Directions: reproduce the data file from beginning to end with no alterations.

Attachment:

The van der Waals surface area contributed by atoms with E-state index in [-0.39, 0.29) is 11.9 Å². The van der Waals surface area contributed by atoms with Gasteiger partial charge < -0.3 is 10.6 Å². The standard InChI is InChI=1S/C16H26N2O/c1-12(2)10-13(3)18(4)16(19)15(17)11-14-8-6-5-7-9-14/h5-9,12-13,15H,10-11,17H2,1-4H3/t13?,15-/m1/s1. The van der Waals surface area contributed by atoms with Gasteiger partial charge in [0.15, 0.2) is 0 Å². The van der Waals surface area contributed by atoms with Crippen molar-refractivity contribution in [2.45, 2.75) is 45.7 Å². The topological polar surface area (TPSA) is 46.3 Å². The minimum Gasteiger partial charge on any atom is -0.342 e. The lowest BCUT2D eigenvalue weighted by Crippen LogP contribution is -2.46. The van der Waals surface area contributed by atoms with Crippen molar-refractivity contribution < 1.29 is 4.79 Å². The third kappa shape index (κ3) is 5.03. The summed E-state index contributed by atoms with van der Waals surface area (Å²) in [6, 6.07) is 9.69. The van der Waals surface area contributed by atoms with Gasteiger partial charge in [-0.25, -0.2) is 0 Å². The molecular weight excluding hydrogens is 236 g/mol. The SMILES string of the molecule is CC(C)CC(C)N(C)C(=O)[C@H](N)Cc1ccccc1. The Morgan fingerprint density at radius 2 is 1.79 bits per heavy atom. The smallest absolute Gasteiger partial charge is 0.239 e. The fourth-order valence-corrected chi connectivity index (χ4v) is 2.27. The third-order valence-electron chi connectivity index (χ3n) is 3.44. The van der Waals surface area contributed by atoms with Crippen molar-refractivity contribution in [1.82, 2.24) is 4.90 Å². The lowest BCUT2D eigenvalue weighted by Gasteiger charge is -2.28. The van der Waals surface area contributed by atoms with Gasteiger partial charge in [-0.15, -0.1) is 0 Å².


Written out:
The van der Waals surface area contributed by atoms with E-state index in [-0.39, 0.29) is 11.9 Å². The van der Waals surface area contributed by atoms with Gasteiger partial charge < -0.3 is 10.6 Å². The standard InChI is InChI=1S/C16H26N2O/c1-12(2)10-13(3)18(4)16(19)15(17)11-14-8-6-5-7-9-14/h5-9,12-13,15H,10-11,17H2,1-4H3/t13?,15-/m1/s1. The van der Waals surface area contributed by atoms with Gasteiger partial charge in [0.15, 0.2) is 0 Å². The van der Waals surface area contributed by atoms with Crippen molar-refractivity contribution in [2.45, 2.75) is 45.7 Å². The topological polar surface area (TPSA) is 46.3 Å². The minimum Gasteiger partial charge on any atom is -0.342 e. The lowest BCUT2D eigenvalue weighted by Crippen LogP contribution is -2.46. The van der Waals surface area contributed by atoms with Crippen molar-refractivity contribution < 1.29 is 4.79 Å². The third kappa shape index (κ3) is 5.03. The summed E-state index contributed by atoms with van der Waals surface area (Å²) in [6, 6.07) is 9.69. The van der Waals surface area contributed by atoms with Gasteiger partial charge in [-0.25, -0.2) is 0 Å². The molecular weight excluding hydrogens is 236 g/mol. The SMILES string of the molecule is CC(C)CC(C)N(C)C(=O)[C@H](N)Cc1ccccc1. The Morgan fingerprint density at radius 2 is 1.79 bits per heavy atom. The smallest absolute Gasteiger partial charge is 0.239 e. The fourth-order valence-corrected chi connectivity index (χ4v) is 2.27. The third-order valence-electron chi connectivity index (χ3n) is 3.44. The van der Waals surface area contributed by atoms with Crippen molar-refractivity contribution in [1.82, 2.24) is 4.90 Å². The lowest BCUT2D eigenvalue weighted by Gasteiger charge is -2.28. The van der Waals surface area contributed by atoms with Gasteiger partial charge in [-0.15, -0.1) is 0 Å².